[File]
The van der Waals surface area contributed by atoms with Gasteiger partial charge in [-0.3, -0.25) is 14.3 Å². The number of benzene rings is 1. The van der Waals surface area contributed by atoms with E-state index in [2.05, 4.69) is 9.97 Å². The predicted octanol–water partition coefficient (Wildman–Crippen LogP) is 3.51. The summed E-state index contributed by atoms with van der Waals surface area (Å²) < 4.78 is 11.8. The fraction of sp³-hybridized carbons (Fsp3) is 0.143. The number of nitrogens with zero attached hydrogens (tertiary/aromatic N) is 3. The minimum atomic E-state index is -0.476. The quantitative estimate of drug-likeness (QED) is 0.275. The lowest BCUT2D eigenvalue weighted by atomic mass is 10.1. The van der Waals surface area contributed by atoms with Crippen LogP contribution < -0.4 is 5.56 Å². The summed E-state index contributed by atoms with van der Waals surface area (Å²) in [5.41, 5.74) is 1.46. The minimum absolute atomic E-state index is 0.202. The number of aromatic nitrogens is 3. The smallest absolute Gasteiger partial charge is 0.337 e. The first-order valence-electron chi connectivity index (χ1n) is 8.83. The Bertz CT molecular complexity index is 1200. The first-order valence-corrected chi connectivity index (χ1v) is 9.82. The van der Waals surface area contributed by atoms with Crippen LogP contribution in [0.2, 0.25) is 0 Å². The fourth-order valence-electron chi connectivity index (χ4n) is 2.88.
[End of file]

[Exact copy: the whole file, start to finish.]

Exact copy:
The van der Waals surface area contributed by atoms with Gasteiger partial charge in [-0.3, -0.25) is 14.3 Å². The number of benzene rings is 1. The van der Waals surface area contributed by atoms with E-state index in [2.05, 4.69) is 9.97 Å². The predicted octanol–water partition coefficient (Wildman–Crippen LogP) is 3.51. The summed E-state index contributed by atoms with van der Waals surface area (Å²) < 4.78 is 11.8. The fraction of sp³-hybridized carbons (Fsp3) is 0.143. The number of nitrogens with zero attached hydrogens (tertiary/aromatic N) is 3. The minimum atomic E-state index is -0.476. The quantitative estimate of drug-likeness (QED) is 0.275. The lowest BCUT2D eigenvalue weighted by atomic mass is 10.1. The van der Waals surface area contributed by atoms with Crippen LogP contribution < -0.4 is 5.56 Å². The summed E-state index contributed by atoms with van der Waals surface area (Å²) in [5.41, 5.74) is 1.46. The minimum absolute atomic E-state index is 0.202. The number of aromatic nitrogens is 3. The smallest absolute Gasteiger partial charge is 0.337 e. The first-order valence-electron chi connectivity index (χ1n) is 8.83. The Bertz CT molecular complexity index is 1200. The first-order valence-corrected chi connectivity index (χ1v) is 9.82. The van der Waals surface area contributed by atoms with Crippen LogP contribution in [0.2, 0.25) is 0 Å². The fourth-order valence-electron chi connectivity index (χ4n) is 2.88.